Sex Offenders Say California Law Infringes Free Speech
California sex offenders shouldn’t have to turn over their Twitter, Facebook or e-mail account information to police because they have a right to anonymous online speech, privacy advocates are set to tell a judge.
American Civil Liberties Union lawyers are seeking to keep a voter-approved law targeting human trafficking and sex exploitation from taking effect while they proceed with a lawsuit aimed at overturning portions of it. California law enforcement officials say tracking Internet communications can prevent offenders from preying on children.
“Possession of this information may provide enough of a head start to save a victim’s life,” California Deputy Attorney General Robert Wilson said in a court filing in federal court in San Francisco. “Having Internet identifying information, however, does not permit access to, or monitoring of, private communications.”
Proposition 35, approved by more than 80 percent of California voters last month and backed by former Facebook Inc. (FB) executive Chris Kelly, was set to take effect next year. It was put on hold by U.S. District Judge Thelton Henderson when the ACLU sued the day after the measure passed. The ACLU is scheduled to ask Henderson today to keep an injunction in place while the case is being decided.
The measure increases prison terms for sex offenders and increases reporting requirements for them. Registered sex offenders in California would be required under the law to report to law enforcement all Internet identifiers and Internet service providers they use. Registrants also would have to provide in writing any changes or additions to their Internet accounts and screen names.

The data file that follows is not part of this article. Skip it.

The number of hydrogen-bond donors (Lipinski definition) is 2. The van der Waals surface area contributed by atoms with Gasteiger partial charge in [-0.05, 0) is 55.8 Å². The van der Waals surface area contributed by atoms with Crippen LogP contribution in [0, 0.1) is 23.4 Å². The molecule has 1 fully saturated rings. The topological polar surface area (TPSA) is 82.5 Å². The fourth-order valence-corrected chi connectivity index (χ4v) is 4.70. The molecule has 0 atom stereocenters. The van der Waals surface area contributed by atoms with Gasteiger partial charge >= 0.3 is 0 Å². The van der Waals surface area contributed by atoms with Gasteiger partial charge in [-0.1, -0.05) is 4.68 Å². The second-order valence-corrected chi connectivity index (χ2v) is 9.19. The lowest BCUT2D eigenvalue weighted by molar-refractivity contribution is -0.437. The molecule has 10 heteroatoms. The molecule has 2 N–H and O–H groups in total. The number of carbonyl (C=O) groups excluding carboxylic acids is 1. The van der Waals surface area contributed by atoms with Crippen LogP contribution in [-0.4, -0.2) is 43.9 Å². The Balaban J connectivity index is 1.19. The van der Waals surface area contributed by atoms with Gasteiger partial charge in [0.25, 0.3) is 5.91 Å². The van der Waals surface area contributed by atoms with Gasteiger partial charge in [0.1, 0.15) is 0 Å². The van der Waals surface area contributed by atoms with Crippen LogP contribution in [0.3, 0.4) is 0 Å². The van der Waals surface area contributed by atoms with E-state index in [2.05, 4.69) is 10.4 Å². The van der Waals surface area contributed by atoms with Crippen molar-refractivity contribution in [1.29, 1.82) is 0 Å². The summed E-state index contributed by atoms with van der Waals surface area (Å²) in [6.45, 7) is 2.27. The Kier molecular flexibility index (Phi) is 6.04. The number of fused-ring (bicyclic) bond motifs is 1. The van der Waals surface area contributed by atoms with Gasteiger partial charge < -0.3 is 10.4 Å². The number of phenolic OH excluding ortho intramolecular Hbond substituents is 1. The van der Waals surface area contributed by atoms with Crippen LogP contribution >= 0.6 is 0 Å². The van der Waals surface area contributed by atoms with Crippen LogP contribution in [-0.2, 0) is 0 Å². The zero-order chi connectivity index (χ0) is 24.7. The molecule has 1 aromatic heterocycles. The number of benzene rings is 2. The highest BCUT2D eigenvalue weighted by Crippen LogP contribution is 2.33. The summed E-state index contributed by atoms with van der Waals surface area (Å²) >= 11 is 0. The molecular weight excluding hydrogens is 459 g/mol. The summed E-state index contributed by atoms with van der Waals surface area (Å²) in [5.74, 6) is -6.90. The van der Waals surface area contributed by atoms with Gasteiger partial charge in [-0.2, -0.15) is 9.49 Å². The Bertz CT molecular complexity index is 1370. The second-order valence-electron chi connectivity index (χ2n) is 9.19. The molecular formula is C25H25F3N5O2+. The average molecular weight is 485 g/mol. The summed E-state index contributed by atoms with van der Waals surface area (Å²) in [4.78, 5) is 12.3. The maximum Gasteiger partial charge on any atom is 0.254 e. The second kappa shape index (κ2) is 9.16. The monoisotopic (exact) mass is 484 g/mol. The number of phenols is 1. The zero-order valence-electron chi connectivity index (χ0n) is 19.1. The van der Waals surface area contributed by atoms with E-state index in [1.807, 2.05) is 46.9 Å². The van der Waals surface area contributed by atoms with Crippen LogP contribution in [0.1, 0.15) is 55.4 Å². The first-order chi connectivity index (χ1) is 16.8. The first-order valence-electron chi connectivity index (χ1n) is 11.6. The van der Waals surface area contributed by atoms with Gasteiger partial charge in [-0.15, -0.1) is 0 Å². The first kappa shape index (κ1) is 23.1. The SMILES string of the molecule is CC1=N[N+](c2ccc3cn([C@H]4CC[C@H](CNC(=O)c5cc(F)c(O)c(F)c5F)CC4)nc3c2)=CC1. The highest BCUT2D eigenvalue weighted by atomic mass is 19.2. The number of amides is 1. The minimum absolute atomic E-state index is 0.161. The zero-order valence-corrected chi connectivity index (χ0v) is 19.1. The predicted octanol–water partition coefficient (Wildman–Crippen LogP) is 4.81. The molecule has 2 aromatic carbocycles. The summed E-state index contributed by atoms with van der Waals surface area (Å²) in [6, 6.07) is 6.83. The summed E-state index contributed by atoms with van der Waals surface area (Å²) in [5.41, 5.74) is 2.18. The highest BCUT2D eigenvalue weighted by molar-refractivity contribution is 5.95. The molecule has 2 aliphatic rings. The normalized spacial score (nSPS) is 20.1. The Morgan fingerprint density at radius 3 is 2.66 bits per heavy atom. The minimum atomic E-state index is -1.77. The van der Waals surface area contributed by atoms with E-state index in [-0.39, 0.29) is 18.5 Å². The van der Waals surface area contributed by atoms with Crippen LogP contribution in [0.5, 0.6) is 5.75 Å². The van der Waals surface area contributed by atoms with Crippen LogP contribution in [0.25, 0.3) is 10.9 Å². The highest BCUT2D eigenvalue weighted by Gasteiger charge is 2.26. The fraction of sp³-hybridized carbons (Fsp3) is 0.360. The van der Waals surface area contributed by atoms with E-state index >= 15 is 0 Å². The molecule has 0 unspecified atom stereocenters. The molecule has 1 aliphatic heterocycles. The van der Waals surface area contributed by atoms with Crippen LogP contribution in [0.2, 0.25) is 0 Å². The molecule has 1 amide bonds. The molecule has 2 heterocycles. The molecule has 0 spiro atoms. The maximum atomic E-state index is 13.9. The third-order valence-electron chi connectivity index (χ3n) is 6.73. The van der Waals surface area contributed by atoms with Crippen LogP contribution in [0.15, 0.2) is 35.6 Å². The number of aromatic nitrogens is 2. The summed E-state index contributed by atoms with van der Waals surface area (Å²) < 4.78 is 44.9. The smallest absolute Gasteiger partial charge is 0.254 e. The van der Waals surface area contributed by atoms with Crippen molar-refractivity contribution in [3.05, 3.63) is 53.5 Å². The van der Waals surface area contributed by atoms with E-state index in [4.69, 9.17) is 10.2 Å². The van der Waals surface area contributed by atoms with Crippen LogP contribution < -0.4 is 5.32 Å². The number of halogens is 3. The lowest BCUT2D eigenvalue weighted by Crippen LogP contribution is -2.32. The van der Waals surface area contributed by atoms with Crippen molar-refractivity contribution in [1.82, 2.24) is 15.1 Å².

Anonymous speech on the Internet can be restricted when the state has an important interest in doing so and the limitations are narrowly tailored, lawyers for the state said in court filings.
The ACLU said the new rules let police investigate offenders even if there’s no crime committed. The law is so broad that law enforcement officers can snoop into online communications and require offenders to turn over login information for bank accounts. The group, and the Electronic Frontier Foundation, sued on behalf of sex offenders.
Sex offenders are already required to fill out a form after release from prison or parole reporting where they intend to live. Offenders must also register with the police department near their home and update the information every 30 days if they move. They must also report any name changes.
Prior to Proposition 35, sex offenders also had to supply the name and address of employers, fingerprints and a current photograph and license plate number. Starting last year, the California Justice Department’s registration form included fields to report e-mail addresses and screen names and social networks used.
Police are allowed to access the computer system that stores the information, and Internet identifying information is currently only available to the Justice Department.
The case is Doe v. Harris, 12-05713, U.S. District Court, Northern District of California (San Francisco).
To contact the reporters on this story: Karen Gullo in San Francisco at firstname.lastname@example.org;
To contact the editor responsible for this story: Michael Hytha at email@example.com